Happy National Scrabble Day!
How did April 13 become this holiday? Well, it’s the birthday of Alfred Mosher Butts, creator of the game. It seems like as good a reason as any to create a special day for one of the most popular games of all time.
In fact, more than 150 million Scrabble sets have been sold, and the game is published in 121 countries and in at least 29 languages. Suffice it to say, wherever you go in the world, if you forget to pack your own set, you’ll probably be able to find one.
Today, Scrabble is a cultural icon but that wasn’t always the case. Butts, the creator, was an out-of-work architect during the Great Depression with time on his hands and a love of words and games. So, he decided to create a board game, and he was going to do it right. Butts analyzed the market and concluded that there were three types of games that were successful: number games (Bingo), strategy or move games (checkers, chess) and word games (anagrams). He combined all three types into a game first called Lexico (1931) and later renamed Criss Cross Words. The first games didn’t have a board and were played only with the tiles. However, he wanted to differentiate it from anagrams and introduce more complex game mechanics, so he created a 15-by-15-space board with special squares that added bonus points. These innovations made it unique and more challenging.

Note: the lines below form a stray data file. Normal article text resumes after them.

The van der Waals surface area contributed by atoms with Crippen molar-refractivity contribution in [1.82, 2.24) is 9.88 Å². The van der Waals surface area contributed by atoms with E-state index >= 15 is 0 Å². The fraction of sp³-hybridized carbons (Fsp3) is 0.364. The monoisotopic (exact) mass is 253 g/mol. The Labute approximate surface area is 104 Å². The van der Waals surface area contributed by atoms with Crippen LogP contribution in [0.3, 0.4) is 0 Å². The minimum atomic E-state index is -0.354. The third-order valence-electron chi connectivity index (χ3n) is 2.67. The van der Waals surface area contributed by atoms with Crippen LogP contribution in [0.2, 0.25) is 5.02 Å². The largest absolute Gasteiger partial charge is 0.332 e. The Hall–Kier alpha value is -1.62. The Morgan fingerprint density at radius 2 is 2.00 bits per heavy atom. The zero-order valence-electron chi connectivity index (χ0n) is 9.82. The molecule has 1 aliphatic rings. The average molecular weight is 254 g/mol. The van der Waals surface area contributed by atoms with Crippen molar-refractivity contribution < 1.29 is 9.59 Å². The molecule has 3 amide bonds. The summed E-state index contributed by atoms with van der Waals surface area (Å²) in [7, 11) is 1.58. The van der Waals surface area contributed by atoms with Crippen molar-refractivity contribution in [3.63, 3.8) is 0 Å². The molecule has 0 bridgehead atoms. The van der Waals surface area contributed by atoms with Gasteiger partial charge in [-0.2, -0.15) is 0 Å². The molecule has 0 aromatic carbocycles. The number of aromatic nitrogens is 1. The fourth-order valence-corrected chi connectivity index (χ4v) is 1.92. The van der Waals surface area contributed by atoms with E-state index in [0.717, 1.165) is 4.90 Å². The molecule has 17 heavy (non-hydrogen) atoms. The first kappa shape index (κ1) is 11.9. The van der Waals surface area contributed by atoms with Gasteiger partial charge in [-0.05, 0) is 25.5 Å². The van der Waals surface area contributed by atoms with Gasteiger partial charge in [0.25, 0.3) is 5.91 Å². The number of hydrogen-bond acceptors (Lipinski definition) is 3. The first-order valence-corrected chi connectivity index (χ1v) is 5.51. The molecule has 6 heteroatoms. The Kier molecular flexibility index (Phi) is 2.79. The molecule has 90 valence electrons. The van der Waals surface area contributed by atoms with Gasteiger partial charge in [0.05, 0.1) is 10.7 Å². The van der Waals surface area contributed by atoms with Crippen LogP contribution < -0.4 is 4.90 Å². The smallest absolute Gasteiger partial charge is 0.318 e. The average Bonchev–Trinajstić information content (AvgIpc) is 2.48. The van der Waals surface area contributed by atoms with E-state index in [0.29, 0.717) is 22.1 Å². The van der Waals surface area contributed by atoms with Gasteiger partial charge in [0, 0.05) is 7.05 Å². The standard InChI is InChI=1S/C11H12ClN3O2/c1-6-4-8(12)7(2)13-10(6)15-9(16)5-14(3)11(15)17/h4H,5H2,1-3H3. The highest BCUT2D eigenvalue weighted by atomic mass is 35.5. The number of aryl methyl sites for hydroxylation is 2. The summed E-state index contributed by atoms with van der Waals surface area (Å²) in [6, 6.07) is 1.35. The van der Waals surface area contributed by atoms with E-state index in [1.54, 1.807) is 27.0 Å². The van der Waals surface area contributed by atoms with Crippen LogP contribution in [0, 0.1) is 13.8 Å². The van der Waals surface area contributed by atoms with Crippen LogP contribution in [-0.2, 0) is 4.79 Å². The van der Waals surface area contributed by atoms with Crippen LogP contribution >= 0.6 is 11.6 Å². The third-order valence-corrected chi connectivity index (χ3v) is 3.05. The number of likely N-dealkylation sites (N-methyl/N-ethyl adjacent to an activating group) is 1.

But what about that letter distribution? And how come we can never get an “S” when we need one? Butts studied the front page of The New York Times and calculated the frequency with which each letter was used. The more common the letter, the lower the point count. Butts ultimately settled on 100 tiles, including two blanks, which could be used as wild cards. As for that elusive “S,” he only included four so the game wouldn’t be too easy. His thinking was ingenious, and Scrabble was—and is—a masterpiece of game design. Yet for all his intelligence and planning, when he first launched the game, no one wanted to buy it. That is until Butts met James Brunot.
As a fellow entrepreneur, Brunot liked Butt’s game and bought it, granting Butts a royalty in perpetuity. Together they further refined the rules and dubbed it Scrabble, which means “to grope frantically, after the action of drawing the letter tiles.” The name was trademarked, was launched in 1948, but it didn’t sell.
So, how did Scrabble go from a game that no one wanted to a game that millions play? The popular story goes that in 1952, the president of Macy’s discovered the game while on vacation and ordered some for the store. Between word of mouth and people playing and getting others to play, within a year, it became a sensation. Butts lived to see his game become a phenomenon and watched it go through a series of manufacturers—Selchow & Righter, Milton Bradley, and, today, a staple of the Hasbro Games portfolio. It’s said that Butts loved playing his game right up until his death at 93 in 1993.
One of the wonderful things about Scrabble is that it can be played by people of all ages and all skill levels—and while it’s always great to win, it’s a great way to build vocabulary and learn new words, too. So get the family together and celebrate—though you don’t need a special day to enjoy a Scrabble game.